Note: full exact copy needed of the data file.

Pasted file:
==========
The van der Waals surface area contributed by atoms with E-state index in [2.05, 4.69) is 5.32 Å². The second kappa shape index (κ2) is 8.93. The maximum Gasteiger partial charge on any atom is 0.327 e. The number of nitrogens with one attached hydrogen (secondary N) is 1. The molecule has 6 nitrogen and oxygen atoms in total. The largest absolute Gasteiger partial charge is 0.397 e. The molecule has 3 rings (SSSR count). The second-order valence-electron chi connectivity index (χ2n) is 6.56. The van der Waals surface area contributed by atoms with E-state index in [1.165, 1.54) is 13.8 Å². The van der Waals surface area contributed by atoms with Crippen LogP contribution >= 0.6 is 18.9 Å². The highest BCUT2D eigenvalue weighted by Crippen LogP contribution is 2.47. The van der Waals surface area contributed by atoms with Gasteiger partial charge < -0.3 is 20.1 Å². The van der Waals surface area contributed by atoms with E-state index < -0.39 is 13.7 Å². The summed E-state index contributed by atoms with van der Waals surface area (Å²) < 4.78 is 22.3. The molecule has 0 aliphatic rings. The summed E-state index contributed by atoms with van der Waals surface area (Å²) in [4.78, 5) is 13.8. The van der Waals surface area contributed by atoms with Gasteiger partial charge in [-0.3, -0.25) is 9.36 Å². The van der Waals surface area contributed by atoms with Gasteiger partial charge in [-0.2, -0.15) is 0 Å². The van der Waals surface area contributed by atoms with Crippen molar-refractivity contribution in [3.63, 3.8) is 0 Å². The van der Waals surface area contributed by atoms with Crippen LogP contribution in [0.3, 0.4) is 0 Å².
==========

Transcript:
The van der Waals surface area contributed by atoms with E-state index in [2.05, 4.69) is 5.32 Å². The second kappa shape index (κ2) is 8.93. The maximum Gasteiger partial charge on any atom is 0.327 e. The number of nitrogens with one attached hydrogen (secondary N) is 1. The molecule has 6 nitrogen and oxygen atoms in total. The largest absolute Gasteiger partial charge is 0.397 e. The molecule has 3 rings (SSSR count). The second-order valence-electron chi connectivity index (χ2n) is 6.56. The van der Waals surface area contributed by atoms with E-state index in [1.165, 1.54) is 13.8 Å². The van der Waals surface area contributed by atoms with Crippen LogP contribution >= 0.6 is 18.9 Å². The highest BCUT2D eigenvalue weighted by Crippen LogP contribution is 2.47. The van der Waals surface area contributed by atoms with Gasteiger partial charge < -0.3 is 20.1 Å². The van der Waals surface area contributed by atoms with E-state index < -0.39 is 13.7 Å². The summed E-state index contributed by atoms with van der Waals surface area (Å²) < 4.78 is 22.3. The molecule has 0 aliphatic rings. The summed E-state index contributed by atoms with van der Waals surface area (Å²) in [4.78, 5) is 13.8. The van der Waals surface area contributed by atoms with Gasteiger partial charge in [-0.3, -0.25) is 9.36 Å². The van der Waals surface area contributed by atoms with Gasteiger partial charge in [-0.2, -0.15) is 0 Å². The van der Waals surface area contributed by atoms with Crippen molar-refractivity contribution in [3.63, 3.8) is 0 Å². The van der Waals surface area contributed by atoms with Crippen LogP contribution in [0.3, 0.4) is 0 Å².